League Only Tackles Per Game Interceptions Per Game Tackles Per Foul
    Alonso 3 2.3 1.8
    Arteta 2.5 1.9 1.8
    2.8 5.6 2.5
    Busquets  2.5 2.7 2.6
    Carrick 3 2.4 4.5
    De Rossi 2.1 3.2 2.2
    Mikel  1.6 1.5 1.3
    M'Vila 3.1 2.5 3.7
    2.4 1.6 1.4

Without Hulk: 4-4-2 Diamond

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    It looks narrow but Ashley Cole provides the width on the left and Ramires provides the width on the right. 

    The combination play between Frank Lampard, Juan Mata and Eden Hazard could rival Celta Vigo's triumvirate of Alexander Mostovoi, Haim Revivo and Valery Karpin for panache football.



    Will Hazard help out Fernando Torres? 

    Mata will, but it remains to be seen if Hazard will pass up an opportunity to score. Moussa Sow, Túlio De Melo and Nolan Roux can attest that the Belgian will pass, depending on his mood. 

    He's not wired like Mesut Özil, who is pass-first, because the Belgian is an alpha personality. 

Without Hulk: 3-5-2

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    In a 3-5-2, the wing-backs are burdened with an unenviable workload, where they have to provide width in attack and fall back in defence. 

    Ramires' energy is perfect for this role, just like Serse Cosmi playing Juan Cuadrado as a right wing-back for Lecce



    If Ramires and Ashley Cole are caught out of position, the opposing team can drag one of the wide centre-backs out and exploit the main centre-back. 

What About Daniel Sturridge?

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    If Chelsea sign Hulk, it's a blessing in disguise for Daniel Sturridge, because he doesn't want to play as a right forward or a right attacking midfielder. 

    Sturridge will have to hope Fernando Torres misfires with world-class talent around him. This will enable the Englishman to get his chance as the centre forward. 

What About Marko Marin?

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    Marko Marin was an inefficient playmaker for Werder Bremen

    He played his best football on the left but Juan Mata is likely to play there. If the Spaniard plays the No. 10 role, Eden Hazard will play on the left. 

    What's the point in buying Marin only to use him as an impact sub? 

    If Chelsea wanted impact subs, here are a few better options: Luis Muriel, Jefferson Montero and Juan Cuadrado. 

    How about Gökhan Töre? He had a higher dribbles per game average than Lionel Messi, Cristiano Ronaldo, Franck Ribéry, Mario Götze, Ezequiel Lavezzi, Luis Suárez and Eden Hazard.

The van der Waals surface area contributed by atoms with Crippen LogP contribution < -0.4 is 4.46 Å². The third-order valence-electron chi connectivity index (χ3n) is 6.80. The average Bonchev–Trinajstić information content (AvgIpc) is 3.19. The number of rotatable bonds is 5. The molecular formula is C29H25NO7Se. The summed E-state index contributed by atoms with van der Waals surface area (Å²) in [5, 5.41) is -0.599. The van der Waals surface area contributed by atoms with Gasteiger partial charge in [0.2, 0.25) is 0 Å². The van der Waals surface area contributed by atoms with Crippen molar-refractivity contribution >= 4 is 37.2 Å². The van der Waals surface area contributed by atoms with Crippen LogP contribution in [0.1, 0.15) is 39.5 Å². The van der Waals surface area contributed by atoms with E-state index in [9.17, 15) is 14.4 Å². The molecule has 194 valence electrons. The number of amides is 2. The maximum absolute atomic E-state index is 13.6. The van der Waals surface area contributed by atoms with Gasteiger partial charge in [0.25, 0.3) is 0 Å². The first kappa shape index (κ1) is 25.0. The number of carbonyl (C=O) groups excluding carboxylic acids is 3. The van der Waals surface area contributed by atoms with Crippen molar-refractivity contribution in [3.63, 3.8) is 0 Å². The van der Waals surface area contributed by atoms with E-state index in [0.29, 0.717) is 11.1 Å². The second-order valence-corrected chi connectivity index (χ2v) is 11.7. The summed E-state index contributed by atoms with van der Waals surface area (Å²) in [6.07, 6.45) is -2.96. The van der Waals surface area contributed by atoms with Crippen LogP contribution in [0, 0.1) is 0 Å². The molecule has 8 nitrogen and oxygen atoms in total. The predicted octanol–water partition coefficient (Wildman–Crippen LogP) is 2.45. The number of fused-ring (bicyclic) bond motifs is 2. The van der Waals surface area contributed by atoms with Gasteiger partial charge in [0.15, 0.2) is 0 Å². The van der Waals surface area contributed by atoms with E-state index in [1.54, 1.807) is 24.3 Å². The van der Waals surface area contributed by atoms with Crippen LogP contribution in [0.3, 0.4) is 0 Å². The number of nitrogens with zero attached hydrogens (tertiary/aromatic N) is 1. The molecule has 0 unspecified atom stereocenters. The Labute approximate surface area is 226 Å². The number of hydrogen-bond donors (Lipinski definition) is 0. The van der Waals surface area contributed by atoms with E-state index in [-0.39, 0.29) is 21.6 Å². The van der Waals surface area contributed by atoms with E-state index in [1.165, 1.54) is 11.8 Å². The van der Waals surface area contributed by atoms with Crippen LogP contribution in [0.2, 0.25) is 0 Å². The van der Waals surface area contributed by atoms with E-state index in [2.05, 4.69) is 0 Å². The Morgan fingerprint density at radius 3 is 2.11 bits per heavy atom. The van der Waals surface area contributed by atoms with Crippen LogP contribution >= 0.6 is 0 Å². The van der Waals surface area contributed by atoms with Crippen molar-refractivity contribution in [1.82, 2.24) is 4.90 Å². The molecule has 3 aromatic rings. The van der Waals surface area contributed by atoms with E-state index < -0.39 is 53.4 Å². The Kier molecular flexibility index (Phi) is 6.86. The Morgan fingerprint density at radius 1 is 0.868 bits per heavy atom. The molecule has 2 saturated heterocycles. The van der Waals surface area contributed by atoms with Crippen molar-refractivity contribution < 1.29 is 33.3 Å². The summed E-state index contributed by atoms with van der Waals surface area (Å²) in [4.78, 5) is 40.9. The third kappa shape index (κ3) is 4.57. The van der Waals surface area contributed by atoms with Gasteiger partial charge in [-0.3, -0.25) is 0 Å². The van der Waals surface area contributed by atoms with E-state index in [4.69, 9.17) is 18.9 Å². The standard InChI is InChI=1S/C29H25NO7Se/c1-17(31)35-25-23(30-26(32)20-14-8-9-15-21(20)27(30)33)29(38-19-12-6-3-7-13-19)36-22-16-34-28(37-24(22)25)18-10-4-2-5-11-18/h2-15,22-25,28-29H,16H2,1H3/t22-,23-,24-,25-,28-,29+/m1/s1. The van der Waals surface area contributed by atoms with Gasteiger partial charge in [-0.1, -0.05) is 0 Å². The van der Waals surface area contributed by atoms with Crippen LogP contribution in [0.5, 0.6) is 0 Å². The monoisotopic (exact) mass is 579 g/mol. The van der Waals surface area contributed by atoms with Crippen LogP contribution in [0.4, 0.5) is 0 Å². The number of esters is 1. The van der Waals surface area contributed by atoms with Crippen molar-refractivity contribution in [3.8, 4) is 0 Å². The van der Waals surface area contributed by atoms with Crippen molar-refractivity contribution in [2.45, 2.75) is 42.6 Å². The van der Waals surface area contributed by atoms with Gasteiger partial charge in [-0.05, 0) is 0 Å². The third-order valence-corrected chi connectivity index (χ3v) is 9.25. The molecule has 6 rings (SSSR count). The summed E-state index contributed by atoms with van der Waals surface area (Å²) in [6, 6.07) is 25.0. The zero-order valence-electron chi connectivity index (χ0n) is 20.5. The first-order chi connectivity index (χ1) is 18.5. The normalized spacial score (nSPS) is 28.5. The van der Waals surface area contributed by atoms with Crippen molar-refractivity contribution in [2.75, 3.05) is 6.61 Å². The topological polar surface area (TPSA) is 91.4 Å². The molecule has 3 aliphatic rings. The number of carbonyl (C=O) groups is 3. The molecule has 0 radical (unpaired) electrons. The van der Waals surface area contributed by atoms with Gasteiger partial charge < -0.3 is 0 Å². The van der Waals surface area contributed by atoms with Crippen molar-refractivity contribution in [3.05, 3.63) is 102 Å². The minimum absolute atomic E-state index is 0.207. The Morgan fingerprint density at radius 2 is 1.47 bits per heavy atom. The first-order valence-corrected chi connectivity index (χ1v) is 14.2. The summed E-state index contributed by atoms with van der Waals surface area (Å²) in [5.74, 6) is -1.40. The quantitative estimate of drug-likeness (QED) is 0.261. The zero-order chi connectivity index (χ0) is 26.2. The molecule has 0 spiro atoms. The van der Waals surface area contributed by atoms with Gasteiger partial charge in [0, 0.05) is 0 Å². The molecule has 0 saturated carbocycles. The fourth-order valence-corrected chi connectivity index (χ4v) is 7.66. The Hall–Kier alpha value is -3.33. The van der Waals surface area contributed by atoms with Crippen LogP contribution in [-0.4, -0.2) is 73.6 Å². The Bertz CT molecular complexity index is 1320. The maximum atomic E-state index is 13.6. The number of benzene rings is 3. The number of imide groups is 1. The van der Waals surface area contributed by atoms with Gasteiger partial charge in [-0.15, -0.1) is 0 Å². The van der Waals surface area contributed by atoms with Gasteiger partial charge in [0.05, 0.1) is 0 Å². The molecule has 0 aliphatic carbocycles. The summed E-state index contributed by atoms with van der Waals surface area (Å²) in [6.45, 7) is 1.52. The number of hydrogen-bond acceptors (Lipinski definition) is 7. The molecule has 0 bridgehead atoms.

Chelsea released Töre because he wasn't good enough, yet decided to buy the Bundesliga's 107th-best player in Marin for £7 million

What About Romelu Lukaku?

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    Don't be fooled by Romelu Lukaku's chiseled physique. He's only a kid—a humiliated, confused and mentally damaged teenager:

    I don't like people talking to me about the Champions League. It wasn't me, but my team that won. When [Salomon] Kalou put the cup on my lap in the bus I asked him to take it away immediately. I didn't want to touch it because just as with the Champions League I had no part in it at all. Chelsea really wanted me last summer and paid a lot for me but after a while I thought, are you just throwing money around?

    He scored goals for the reserves but still wasn't given a chance. André Villas-Boas wouldn't even start him in training games, let alone play him as a centre forward: 

    Right from the beginning, it was weird. I could not stand how he was treating me. I received no explanation. In training, he put me on the right or left wing. In training matches, I was a substitute with a shirt to keep swapping teams. I really learned nothing.

    What crushes Lukaku is that he is a Chelsea supporter. Here's a funny conversation between him and his teacher during a school trip to Stamford Bridge

    TEACHER: It's time to come with us to the conference room for a moment. You can dream on later as much as you want.

    LUKAKU: Dreaming? This is not dreaming. I will do it. One day I will play here, you'll see.

    A few years ago, he was a prodigious school kid bulldozing his way past experienced professionals in the Belgian Pro League.

    If he can overcome this adversity, he will be a prolific forward with or without Chelsea. If he doesn't—congratulations Chelsea, you've wasted £20 million.

    Lukaku needs to know that great forwards in the past overcame distress early in their careers. 

    Thierry Henry wasn't given a chance at Juventus. Dennis Bergkamp was a scapegoat at Inter Milan. Diego Forlán was a running joke at Manchester United. Gabriel Batistuta wasn't wanted at River Plate. Paolo Rossi won the Ballon d'Or and 1982 FIFA World Cup after a two-year ban for match fixing (he claims he was innocent). 

What About Kevin De Bruyne

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    Kevin de Bruyne's ambidexterity must be exploited just like Norwich City taking full advantage of the two-footed Anthony Pilkington. 

    When De Bruyne joined Chelsea, he said

    At Genk I have played on the left of midfield but when I was younger I played as an offensive central midfielder. I am a creative footballer with two good feet I think, especially the right one. At Genk I create chances for the team.

    Translation: play me as an attacking midfielder. 

    He was granted that request during the Belgian Pro League playoffs, scoring once and providing six assists in seven games. 

    After the signing of Eden Hazard, one can only quote Romelu Lukaku: 

    Chelsea really wanted me ... but after a while I thought, are you just throwing money around?